The data produced by ArgusBio are essentially geo-referenced JPEG-pictures (or movies). Interpretation of this data requires substantial human effort, or algorithms for automated recognition. Algorithms for automated data processing and analysis existed for bathymetric monitoring, but not for monitoring birds, macrofauna or algae. Therefore, the following tools were developed:
- Macroalgae and microphytobenthos (diatoms)
Use and evaluation of results
The ArgusBio monitoring station has been used to monitor the morphological and biological development of the Tidal flat nourishment – Galgeplaat, NL. The monitoring of morphological developments showed very little changes in morphology, which was confirmed by visual inspection and accurate RTK-DGPS topographic surveys. The novel application of the monitoring system to detect which areas were wet, moist or dry during low tide, and how this pattern developed over the years proved to be very useful for linking micro-topography to the re-colonisation of benthos (see Galgeplaat nourishment). More experimental applications were the use of the system to assess the presence of macroalgae and diatoms over time using a multi-spectral camera (van der Wal et al., 2011, subm., Rammos, 2012) and to count birds (Baldi, 2010 and Rammos, 2012) using the pan/tilt/zoom camera. These experiments were predominantly performed to further develop the possibilities of ArgusBio, and were not directly linked to other projects.
Most algorithms are part of the Matlab-shell around the Argus database located at Deltares, which is under license from Oregon State University and therefore not readily available to others (for more information on use and licensing options: contact Deltares). The tools that aid manual identification of bed moisture levels and birds are easy to use and require no other specific knowledge than basic ornithology. The automated recognition algorithms require more expert knowledge to set all parameters that enable identification correctly.
Due to the complexity of the ArgusBio monitoring station (many components, limited power to supply all components simultaneously) and the natural system under observation, installation is a task for experts: the cameras need to be geo-referenced, the sequence of image acquisition needs to be tuned to the expected dynamics of the environment (light, tide, occurrence of relevant features) and the available power supply or communication bandwidth. Experience shows that this is an iterative process that can take considerable time and resources: analysis of a series of images, sometimes spanning a spring-neap cycle can be necessary to see whether the settings are right. As ArgusBio is a monitoring system based on visual observations, the availability and quality of its data strongly depend on the light conditions, i.e. weather and the day/night rhythm. Since this day/night rhythm differs from the tidal rhythm and changes through the seasons, it is not always easy to gather a consistent and well-structured data set.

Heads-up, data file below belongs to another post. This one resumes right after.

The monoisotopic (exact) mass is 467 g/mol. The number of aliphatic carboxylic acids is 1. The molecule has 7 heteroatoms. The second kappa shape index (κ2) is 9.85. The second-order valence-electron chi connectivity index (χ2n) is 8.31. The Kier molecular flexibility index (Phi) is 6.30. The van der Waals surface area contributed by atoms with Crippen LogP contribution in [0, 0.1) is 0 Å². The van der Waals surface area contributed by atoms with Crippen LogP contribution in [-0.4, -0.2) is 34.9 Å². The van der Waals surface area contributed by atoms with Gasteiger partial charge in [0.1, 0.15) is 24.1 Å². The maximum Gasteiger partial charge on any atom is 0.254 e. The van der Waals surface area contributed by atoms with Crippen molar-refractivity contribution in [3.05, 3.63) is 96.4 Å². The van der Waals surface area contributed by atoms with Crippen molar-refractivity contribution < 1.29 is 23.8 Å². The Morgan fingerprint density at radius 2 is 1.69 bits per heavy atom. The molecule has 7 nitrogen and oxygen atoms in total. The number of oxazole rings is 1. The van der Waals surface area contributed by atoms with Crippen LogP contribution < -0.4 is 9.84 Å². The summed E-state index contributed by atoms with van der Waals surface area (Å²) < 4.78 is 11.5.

The ArgusBio monitoring station can be a useful tool in situations where high-resolution data in space and/or time are required, or for projects where simultaneous data on several biological features and their environment are needed. These can be research projects about the functioning of the natural intertidal system (e.g. foodweb studies, salt marsh development) or projects that closely study the process and effects of altering the system (e.g. the Galgeplaat nourishment and other Building with Nature pilots). Another advantage of ArgusBio is its possible application at remote locations. Due to the effort related to installation, their application is more economic in long-term projects than in short-term projects. The high time-resolution means that ArgusBio gives more detailed information about e.g. the dynamics of bird occurrence than traditional counts. How this high-resolution data compares to the traditional low-resolution data is yet unknown. Moreover, the high frequency is not compatible with current environmental regulations and management practices.
Application provides the most valuable information if the station is operational well in advance of the execution of a project, such that a representative baseline or reference is obtained. Depending on the dynamics of the natural or altered system, the station should remain operational for several years; macrofauna on the nourishment on the Galgeplaat had not yet fully recovered after three years. The ArgusBio monitoring system can also be applied in a customized ‘light’ version, i.e. only a pan/tilt/zoom camera if birds are of main interest, or only a multi-spectral camera for algae. The images from ArgusBio are very suitable to explain what is happening to the general public.
The application of the ArgusBio monitoring station near the Galgeplaat nourishment had the goal to monitor morphological changes and the presence of algae, macrofauna and birds. Several lessons were learned, e.g.:
- Select a test location that can serve various purposes: more people are interested, and permits might be easier to obtain;
- Secure budget for the analysis of the data: people do not want only pictures, but information. This translation takes a lot of work and requires comparisons (=validation) with traditionally acquired field data;
- Communicate about the required information and pictures: system programmers and bird watchers do not understand each other automatically.
- Do not install a not completely finished or tested system on a location that is difficult to reach;
- Do not try to integrate too much in one system; failure of one component may affect others.